Dr. Hongjun Wang of the Medical University of South Carolina's Department of Surgery will lead a team of researchers as they work toward better therapies for chronic pancreatitis - and possibly a cure for type 1 diabetes.
Wang's team's research is being funded through a $1.68 million grant from the National Institutes of Health.
The new research will focus on islet cell - the small cells in the pancreas that produce insulin - transplantation.
"The goal is to lessen the number of patients who are diabetic at the end of one year," Wang said. "Through studies like this, the investigators seek to understand how AAT (alpha-1-antitrypsin, a blood component that breaks down infection-fighting enzymes) works in the body to lessen cellular stress."
AAT is used frequently as an emphysema therapy.
"The islet autotransplantation model offers a unique opportunity to assess the direct effect of AAT on human islets in the absence of an immune response," Wang said. "While much of the work associated with AAT has been directed at lung and liver disease, it may help in the treatment of other diseases, including chronic pancreatitis, which can be incredibly painful."
A duct in the pancreas gland connects it to the intestines; the pancreas produces many of the enzymes necessary for food digestion. Chronic pancreatitis is marked by inflammation of the pancreas gland; the condition can cause scarring of the duct in the pancreas, which can lead to it having to be removed surgically.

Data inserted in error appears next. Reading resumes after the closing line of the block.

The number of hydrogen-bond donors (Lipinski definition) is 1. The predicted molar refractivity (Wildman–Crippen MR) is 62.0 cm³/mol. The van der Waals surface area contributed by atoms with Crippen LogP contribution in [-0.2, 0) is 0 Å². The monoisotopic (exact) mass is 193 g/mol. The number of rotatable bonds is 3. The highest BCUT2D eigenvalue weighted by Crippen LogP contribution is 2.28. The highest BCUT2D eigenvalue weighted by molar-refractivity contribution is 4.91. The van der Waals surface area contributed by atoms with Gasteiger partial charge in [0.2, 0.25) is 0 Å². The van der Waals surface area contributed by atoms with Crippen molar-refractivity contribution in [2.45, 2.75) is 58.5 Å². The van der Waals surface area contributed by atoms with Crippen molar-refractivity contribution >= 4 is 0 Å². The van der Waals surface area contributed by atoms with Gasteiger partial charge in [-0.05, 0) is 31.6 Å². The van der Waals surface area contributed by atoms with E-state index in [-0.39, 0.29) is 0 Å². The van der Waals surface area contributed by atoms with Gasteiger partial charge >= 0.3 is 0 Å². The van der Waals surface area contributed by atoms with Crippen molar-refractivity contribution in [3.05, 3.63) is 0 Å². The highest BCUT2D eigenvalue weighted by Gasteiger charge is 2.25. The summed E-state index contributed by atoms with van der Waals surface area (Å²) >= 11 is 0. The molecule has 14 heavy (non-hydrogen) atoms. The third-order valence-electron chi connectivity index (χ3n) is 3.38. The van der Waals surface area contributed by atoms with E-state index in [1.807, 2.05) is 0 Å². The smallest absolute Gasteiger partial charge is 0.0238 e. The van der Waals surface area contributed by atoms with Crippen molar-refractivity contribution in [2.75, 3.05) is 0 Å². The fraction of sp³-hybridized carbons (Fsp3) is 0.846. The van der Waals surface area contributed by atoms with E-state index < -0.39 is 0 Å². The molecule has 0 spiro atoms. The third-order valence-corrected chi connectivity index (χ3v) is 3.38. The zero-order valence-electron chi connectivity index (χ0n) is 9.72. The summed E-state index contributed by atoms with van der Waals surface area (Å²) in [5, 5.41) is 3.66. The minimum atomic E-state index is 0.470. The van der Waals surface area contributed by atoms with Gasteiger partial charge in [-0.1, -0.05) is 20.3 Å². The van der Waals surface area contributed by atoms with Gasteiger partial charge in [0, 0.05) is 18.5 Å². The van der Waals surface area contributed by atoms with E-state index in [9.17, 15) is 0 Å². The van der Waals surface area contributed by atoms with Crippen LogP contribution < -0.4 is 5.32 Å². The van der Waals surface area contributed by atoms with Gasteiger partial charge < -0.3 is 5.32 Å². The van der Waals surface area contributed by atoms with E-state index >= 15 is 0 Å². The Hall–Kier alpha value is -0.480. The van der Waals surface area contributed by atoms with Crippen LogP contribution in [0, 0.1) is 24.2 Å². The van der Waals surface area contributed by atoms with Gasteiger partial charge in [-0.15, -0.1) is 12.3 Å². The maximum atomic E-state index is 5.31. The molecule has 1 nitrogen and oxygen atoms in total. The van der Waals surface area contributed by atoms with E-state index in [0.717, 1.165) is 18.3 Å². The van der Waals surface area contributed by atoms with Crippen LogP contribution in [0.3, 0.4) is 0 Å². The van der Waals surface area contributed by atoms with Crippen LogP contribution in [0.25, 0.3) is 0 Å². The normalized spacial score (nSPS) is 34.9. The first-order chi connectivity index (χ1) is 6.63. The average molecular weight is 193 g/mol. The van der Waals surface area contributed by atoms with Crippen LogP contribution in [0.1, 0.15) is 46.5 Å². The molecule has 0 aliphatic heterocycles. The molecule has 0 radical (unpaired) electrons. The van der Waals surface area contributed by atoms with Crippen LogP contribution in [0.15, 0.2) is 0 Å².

"But the surgery creates problems, too," Wang said. "It means all of the patient's islet cells also are removed, taking away the patient's insulin and making the patient diabetic, which creates other lifelong complications."
Wang and her team are anxious to start their new research.
"We are excited to be at the cutting edge of translating basic science research into clinical outcomes that will change the way we treat not only patients who suffer from chronic pancreatitis but eventually patients with type 1 diabetes," she said. "Just imagine a day when people with type 1 diabetes no longer need to take their insulin. That's the future. That's the direction we are going."
Researchers receive $1.68 million grant to work toward new therapies for pancreatitis
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